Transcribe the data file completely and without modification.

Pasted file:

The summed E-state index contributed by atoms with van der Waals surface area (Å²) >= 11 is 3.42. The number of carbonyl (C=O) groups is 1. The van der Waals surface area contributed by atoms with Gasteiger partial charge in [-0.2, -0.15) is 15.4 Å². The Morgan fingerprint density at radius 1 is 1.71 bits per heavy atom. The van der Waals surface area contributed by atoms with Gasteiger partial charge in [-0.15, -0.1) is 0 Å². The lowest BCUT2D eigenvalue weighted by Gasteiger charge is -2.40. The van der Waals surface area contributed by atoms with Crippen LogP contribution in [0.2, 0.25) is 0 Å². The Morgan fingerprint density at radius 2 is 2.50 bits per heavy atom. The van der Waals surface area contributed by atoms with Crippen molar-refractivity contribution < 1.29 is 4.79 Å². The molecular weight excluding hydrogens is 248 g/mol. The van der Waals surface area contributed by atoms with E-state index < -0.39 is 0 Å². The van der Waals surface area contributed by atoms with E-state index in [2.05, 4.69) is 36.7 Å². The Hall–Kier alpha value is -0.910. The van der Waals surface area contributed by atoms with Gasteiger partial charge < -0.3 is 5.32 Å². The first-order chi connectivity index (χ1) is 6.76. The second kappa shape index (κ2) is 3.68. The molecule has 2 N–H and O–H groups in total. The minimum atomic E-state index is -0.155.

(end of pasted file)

The summed E-state index contributed by atoms with van der Waals surface area (Å²) >= 11 is 3.42. The number of carbonyl (C=O) groups is 1. The van der Waals surface area contributed by atoms with Gasteiger partial charge in [-0.2, -0.15) is 15.4 Å². The Morgan fingerprint density at radius 1 is 1.71 bits per heavy atom. The van der Waals surface area contributed by atoms with Gasteiger partial charge in [-0.15, -0.1) is 0 Å². The lowest BCUT2D eigenvalue weighted by Gasteiger charge is -2.40. The van der Waals surface area contributed by atoms with Crippen LogP contribution in [0.2, 0.25) is 0 Å². The Morgan fingerprint density at radius 2 is 2.50 bits per heavy atom. The van der Waals surface area contributed by atoms with Crippen molar-refractivity contribution < 1.29 is 4.79 Å². The molecular weight excluding hydrogens is 248 g/mol. The van der Waals surface area contributed by atoms with E-state index < -0.39 is 0 Å². The van der Waals surface area contributed by atoms with E-state index in [2.05, 4.69) is 36.7 Å². The Hall–Kier alpha value is -0.910. The van der Waals surface area contributed by atoms with Gasteiger partial charge < -0.3 is 5.32 Å². The first-order chi connectivity index (χ1) is 6.76. The second kappa shape index (κ2) is 3.68. The molecule has 2 N–H and O–H groups in total. The minimum atomic E-state index is -0.155.